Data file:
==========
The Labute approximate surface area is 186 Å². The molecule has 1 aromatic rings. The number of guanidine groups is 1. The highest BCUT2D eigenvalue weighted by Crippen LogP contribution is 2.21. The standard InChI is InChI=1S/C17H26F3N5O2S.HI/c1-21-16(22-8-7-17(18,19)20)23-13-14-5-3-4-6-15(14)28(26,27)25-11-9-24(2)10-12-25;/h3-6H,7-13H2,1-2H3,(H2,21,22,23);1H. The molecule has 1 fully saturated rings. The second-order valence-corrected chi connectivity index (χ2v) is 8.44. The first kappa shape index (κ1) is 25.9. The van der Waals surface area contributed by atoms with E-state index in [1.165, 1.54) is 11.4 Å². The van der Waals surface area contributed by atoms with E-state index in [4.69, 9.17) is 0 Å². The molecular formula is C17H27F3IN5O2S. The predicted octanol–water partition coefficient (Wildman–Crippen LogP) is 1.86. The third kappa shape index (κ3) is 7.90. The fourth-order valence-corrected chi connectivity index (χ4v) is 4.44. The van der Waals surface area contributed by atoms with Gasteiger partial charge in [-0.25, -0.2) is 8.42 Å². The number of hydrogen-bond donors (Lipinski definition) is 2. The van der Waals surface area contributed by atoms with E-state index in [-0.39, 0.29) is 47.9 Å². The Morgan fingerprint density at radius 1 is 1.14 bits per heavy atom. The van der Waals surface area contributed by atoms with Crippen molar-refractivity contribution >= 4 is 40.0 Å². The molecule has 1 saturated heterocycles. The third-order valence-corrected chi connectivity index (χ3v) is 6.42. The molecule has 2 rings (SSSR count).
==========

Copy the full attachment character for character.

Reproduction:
The Labute approximate surface area is 186 Å². The molecule has 1 aromatic rings. The number of guanidine groups is 1. The highest BCUT2D eigenvalue weighted by Crippen LogP contribution is 2.21. The standard InChI is InChI=1S/C17H26F3N5O2S.HI/c1-21-16(22-8-7-17(18,19)20)23-13-14-5-3-4-6-15(14)28(26,27)25-11-9-24(2)10-12-25;/h3-6H,7-13H2,1-2H3,(H2,21,22,23);1H. The molecule has 1 fully saturated rings. The second-order valence-corrected chi connectivity index (χ2v) is 8.44. The first kappa shape index (κ1) is 25.9. The van der Waals surface area contributed by atoms with E-state index in [1.165, 1.54) is 11.4 Å². The van der Waals surface area contributed by atoms with E-state index in [4.69, 9.17) is 0 Å². The molecular formula is C17H27F3IN5O2S. The predicted octanol–water partition coefficient (Wildman–Crippen LogP) is 1.86. The third kappa shape index (κ3) is 7.90. The fourth-order valence-corrected chi connectivity index (χ4v) is 4.44. The van der Waals surface area contributed by atoms with Gasteiger partial charge in [-0.25, -0.2) is 8.42 Å². The number of hydrogen-bond donors (Lipinski definition) is 2. The van der Waals surface area contributed by atoms with E-state index in [-0.39, 0.29) is 47.9 Å². The Morgan fingerprint density at radius 1 is 1.14 bits per heavy atom. The van der Waals surface area contributed by atoms with Crippen molar-refractivity contribution >= 4 is 40.0 Å². The molecule has 1 saturated heterocycles. The third-order valence-corrected chi connectivity index (χ3v) is 6.42. The molecule has 2 rings (SSSR count).